Gluten-Free Carrot Cake

This Gluten-Free Carrot Cake is absolutely stunning. A beautifully spiced moist and fluffy sponge crammed with shredded carrots. Filled and decorated with the dreamiest cream cheese buttercream and sprinkled with candied carrots.

overhead view of gluten-free carrot cake

The joy that a simple carrot cake can bring is unbeatable. It feels so happy and homely. Our family were big fans of this cake over the past week and we were all sad when we finally finished the last slice. Although I think my jeans were thankful.

I usually have a tendency to include a lot of add-ins in my carrot cake from nuts and dried fruit to coconut. For this cake though I went back to basics. This Gluten-Free Carrot Cake is a more traditional affair which is almost elevated in status because of its simplicity.

In no way though is it inferior in flavour. Far from it. This cake positively brims with personality, thanks to the gentle spices, a spike of black pepper and the carefully chosen gluten-free flours. And it is all brought together with an easy dreamy cream cheese buttercream that you could happily eat with a spoon.

gluten-free carrot cake on a wooden plate on a table

How to make Gluten-Free Carrot Cake

This cake is beautifully straightforward to put together. There are no special techniques and only two bowls are needed. One for weighing and one for mixing. Here are the basic details.

  1. Mix the muscovado sugar with the orange zest.
  2. Add the olive oil, eggs and the vanilla extract.
  3. Whisk the flours with the raising agents and spices.
  4. Add the flours to the batter and mix.
  5. Finally add the shredded carrots.
  6. Divide into the two baking tins.
  7. Bake for 35 minutes.
  8. Remove from the cake tins and leave to cool before assembling.

Muscovado Sugar. We use muscovado sugar here for its deep rich caramel flavour. There is also a little more moisture involved than regular caster sugar so it helps to make the cake beautifully moist.

Orange Zest. The bright citrus note lifts the cake and really enhances the carroty flavour.

Olive Oil. In the past I have used melted butter to make my carrot cakes but here we use a light olive oil for two reasons. It is an easier ingredient to grab off the shelf but it is also lighter than butter so the cake is a little more fluffy.

  • Baker’s Tip – make sure you use light olive oil which has a neutral taste. Absolutely not extra virgin olive oil which would be far too powerful in this instance.

Black Pepper. The heat and spice of the black pepper is extremely subtle but it adds a special background note to the spice blend. For this carrot cake it’s all about layers of flavour.

Which flours to use for a gluten-free carrot cake

For this recipe we only need two gluten-free fours. No starchy flour is needed here because this recipe uses a lot of eggs to compensate (5!) and the carrots give us a lot of moisture so we don’t need to worry about any dryness or crumbliness.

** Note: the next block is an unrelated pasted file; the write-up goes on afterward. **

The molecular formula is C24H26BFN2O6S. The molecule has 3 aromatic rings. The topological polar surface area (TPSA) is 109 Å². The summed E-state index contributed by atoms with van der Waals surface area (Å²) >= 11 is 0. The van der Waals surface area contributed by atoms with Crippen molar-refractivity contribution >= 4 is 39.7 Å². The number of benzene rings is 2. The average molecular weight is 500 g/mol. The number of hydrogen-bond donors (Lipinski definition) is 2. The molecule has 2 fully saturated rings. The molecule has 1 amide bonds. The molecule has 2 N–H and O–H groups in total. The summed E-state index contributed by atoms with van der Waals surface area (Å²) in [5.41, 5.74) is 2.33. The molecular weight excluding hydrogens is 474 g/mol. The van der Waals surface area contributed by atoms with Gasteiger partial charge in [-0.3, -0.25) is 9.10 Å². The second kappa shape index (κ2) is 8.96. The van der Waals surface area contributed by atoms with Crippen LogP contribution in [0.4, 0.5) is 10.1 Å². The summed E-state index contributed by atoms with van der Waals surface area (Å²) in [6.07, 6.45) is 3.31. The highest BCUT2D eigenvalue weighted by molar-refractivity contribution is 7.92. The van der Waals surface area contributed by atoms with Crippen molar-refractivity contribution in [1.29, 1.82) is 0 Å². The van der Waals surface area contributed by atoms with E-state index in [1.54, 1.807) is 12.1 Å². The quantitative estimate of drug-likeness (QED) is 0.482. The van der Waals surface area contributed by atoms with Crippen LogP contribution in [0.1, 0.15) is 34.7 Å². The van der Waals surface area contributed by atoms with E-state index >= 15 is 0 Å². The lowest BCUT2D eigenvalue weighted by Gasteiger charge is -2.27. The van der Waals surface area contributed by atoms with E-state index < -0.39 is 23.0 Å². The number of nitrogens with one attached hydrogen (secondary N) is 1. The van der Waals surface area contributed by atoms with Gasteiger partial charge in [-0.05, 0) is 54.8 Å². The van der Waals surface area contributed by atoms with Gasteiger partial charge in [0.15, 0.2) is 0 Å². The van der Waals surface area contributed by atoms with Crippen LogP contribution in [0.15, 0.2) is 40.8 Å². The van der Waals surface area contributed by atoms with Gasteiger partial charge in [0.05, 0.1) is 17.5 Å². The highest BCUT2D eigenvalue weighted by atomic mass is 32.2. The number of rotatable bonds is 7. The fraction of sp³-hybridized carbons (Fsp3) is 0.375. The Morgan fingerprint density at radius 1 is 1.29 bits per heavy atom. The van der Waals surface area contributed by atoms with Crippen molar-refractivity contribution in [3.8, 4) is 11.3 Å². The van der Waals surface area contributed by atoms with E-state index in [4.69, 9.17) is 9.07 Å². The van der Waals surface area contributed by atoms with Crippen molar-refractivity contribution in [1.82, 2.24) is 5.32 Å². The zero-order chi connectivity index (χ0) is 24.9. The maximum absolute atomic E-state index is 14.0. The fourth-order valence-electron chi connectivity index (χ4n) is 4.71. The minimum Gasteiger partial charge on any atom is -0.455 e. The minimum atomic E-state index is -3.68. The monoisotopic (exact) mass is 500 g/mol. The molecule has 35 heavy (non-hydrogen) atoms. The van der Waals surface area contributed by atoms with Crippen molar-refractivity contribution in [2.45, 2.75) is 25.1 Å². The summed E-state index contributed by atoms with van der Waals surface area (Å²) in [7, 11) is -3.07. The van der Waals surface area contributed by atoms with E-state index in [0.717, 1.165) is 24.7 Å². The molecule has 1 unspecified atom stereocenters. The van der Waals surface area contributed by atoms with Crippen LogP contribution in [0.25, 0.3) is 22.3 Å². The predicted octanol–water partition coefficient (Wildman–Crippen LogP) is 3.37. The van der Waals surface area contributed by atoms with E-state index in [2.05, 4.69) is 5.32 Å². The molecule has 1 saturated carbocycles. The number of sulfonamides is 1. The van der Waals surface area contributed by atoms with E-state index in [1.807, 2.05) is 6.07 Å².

• Brown Rice Flour – this flour gives a beautiful whole grain earthiness. You can use white rice flour if you like.
  • Sorghum Flour – the flavour of this flour is so good. It is slightly nutty, slightly sweet and perfectly robust.

How to grate carrots for a carrot cake

In order for the cake to bake evenly with no lumpy carrot bits the carrots need to be grated in equal size and length.
By using the thinner grater attachment on your food processor or a julienne peeler you can achieve perfectly grated carrots.

However, don’t worry if you only have a box grater or microplane so grating the carrots by hand is your only option:

  1. Use the widest setting and smoothly bring the peeled carrot down the grater in one movement.
  2. Lift the carrot off and bring it down the grater again.
  3. Continue until you have a nub of carrot left then discard it.
  4. Rubbing the carrot up and down the grater damages the flesh of the carrot which causes it to succumb to watery clumps.

Baker’s Tip The higher quality carrots you use in this recipe the better your cake will taste. There really is a difference between the strong, slightly sweet and earthy carrots you can buy from the farmers’ market and the bland water carrots available from the supermarket. Obviously I recommend the former.

What add-ins can you include in a carrot cake?

This recipe keeps the carrot cake beautifully plain and simple. However, you don’t have to make your carrot cake that way. There are plenty of optional add-ins you can stir into the batter just before pouring into the cake tins which you might like to include. You can add a handful of any of the below ingredients.

  • Diced dried fruit – Sultanas, apricots or pineapple
  • Chopped nuts – Any would be delicious but particularly pecans or walnuts
  • Seeds – pumpkin seeds or sunflower seeds
  • Diced crystallised ginger – check out my recipe for the best Homemade Crystallised Ginger.

If you are really looking to spruce up your carrot cake then try this Golden Beetroot Carrot Cake, it is packed with sultanas, chopped pecans and shredded apple. Not to mention the delightfully earthy notes of fresh golden beetroot.

A bowl of cream cheese buttercream

How to make the best Cream Cheese Buttercream

Cream cheese buttercream is a match made in heaven for a carrot cake. This particular recipe is my absolute go-to and I use it also for this Red Velvet Cake. It has minimal ingredients and takes under 8 minutes to whip up.

  1. Beat the icing sugar and butter for 6 minutes until extremely light and fluffy.
  2. Add the vanilla extract, salt and cream cheese.
  3. Beat to combine.

Baker’s Tips

  • Use full fat cream cheese if you can. The taste is far superior and I find it whips much better into the buttercream.
  • If you are using a stand mixer, before you mix the icing sugar and butter wrap a tea towel around the mixer so the icing sugar doesn’t escape and cause a sugar cloud around your kitchen. Begin the mixer on low then build up speed once the sugar and butter are properly incorporated which also helps with the sugar cloud.
  • This Cream Cheese Buttercream is quite soft so decorate the cake as soon as your buttercream is ready as it doesn’t like being out of the fridge. Keep the cake in the fridge if the atmosphere is very warm.